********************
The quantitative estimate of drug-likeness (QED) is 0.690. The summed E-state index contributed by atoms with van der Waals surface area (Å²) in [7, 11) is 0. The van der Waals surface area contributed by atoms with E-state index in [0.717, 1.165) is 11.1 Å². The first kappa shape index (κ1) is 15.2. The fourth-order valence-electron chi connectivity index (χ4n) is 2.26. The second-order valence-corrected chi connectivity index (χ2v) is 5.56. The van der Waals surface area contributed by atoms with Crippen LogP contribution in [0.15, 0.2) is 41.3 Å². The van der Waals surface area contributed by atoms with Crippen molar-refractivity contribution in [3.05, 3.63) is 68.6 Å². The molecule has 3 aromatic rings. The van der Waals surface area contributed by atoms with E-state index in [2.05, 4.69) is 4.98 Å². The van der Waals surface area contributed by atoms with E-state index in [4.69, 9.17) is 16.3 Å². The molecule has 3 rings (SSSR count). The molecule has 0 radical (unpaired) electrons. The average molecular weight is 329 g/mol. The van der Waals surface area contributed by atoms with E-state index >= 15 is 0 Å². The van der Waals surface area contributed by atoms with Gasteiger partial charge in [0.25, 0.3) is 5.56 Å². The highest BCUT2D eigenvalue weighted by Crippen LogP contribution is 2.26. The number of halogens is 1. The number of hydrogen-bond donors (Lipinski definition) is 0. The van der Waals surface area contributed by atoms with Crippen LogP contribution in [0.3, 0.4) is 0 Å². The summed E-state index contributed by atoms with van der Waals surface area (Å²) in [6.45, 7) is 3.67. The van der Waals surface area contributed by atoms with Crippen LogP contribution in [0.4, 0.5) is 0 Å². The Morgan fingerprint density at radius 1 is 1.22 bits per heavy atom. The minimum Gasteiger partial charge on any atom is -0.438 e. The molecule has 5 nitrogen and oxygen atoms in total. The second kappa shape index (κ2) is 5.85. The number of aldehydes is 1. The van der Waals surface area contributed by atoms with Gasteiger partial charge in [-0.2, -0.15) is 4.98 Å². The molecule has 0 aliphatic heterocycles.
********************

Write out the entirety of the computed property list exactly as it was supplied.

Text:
The quantitative estimate of drug-likeness (QED) is 0.690. The summed E-state index contributed by atoms with van der Waals surface area (Å²) in [7, 11) is 0. The van der Waals surface area contributed by atoms with E-state index in [0.717, 1.165) is 11.1 Å². The first kappa shape index (κ1) is 15.2. The fourth-order valence-electron chi connectivity index (χ4n) is 2.26. The second-order valence-corrected chi connectivity index (χ2v) is 5.56. The van der Waals surface area contributed by atoms with Crippen LogP contribution in [0.15, 0.2) is 41.3 Å². The van der Waals surface area contributed by atoms with Crippen molar-refractivity contribution in [3.05, 3.63) is 68.6 Å². The molecule has 3 aromatic rings. The van der Waals surface area contributed by atoms with E-state index in [2.05, 4.69) is 4.98 Å². The van der Waals surface area contributed by atoms with E-state index in [4.69, 9.17) is 16.3 Å². The molecule has 3 rings (SSSR count). The molecule has 0 radical (unpaired) electrons. The average molecular weight is 329 g/mol. The van der Waals surface area contributed by atoms with E-state index >= 15 is 0 Å². The van der Waals surface area contributed by atoms with Gasteiger partial charge in [0.25, 0.3) is 5.56 Å². The highest BCUT2D eigenvalue weighted by Crippen LogP contribution is 2.26. The number of halogens is 1. The number of hydrogen-bond donors (Lipinski definition) is 0. The van der Waals surface area contributed by atoms with Crippen LogP contribution in [0.3, 0.4) is 0 Å². The summed E-state index contributed by atoms with van der Waals surface area (Å²) in [6.45, 7) is 3.67. The van der Waals surface area contributed by atoms with Crippen LogP contribution in [0.4, 0.5) is 0 Å². The Morgan fingerprint density at radius 1 is 1.22 bits per heavy atom. The minimum Gasteiger partial charge on any atom is -0.438 e. The molecule has 5 nitrogen and oxygen atoms in total. The second kappa shape index (κ2) is 5.85. The number of aldehydes is 1. The van der Waals surface area contributed by atoms with Gasteiger partial charge in [-0.2, -0.15) is 4.98 Å². The molecule has 0 aliphatic heterocycles.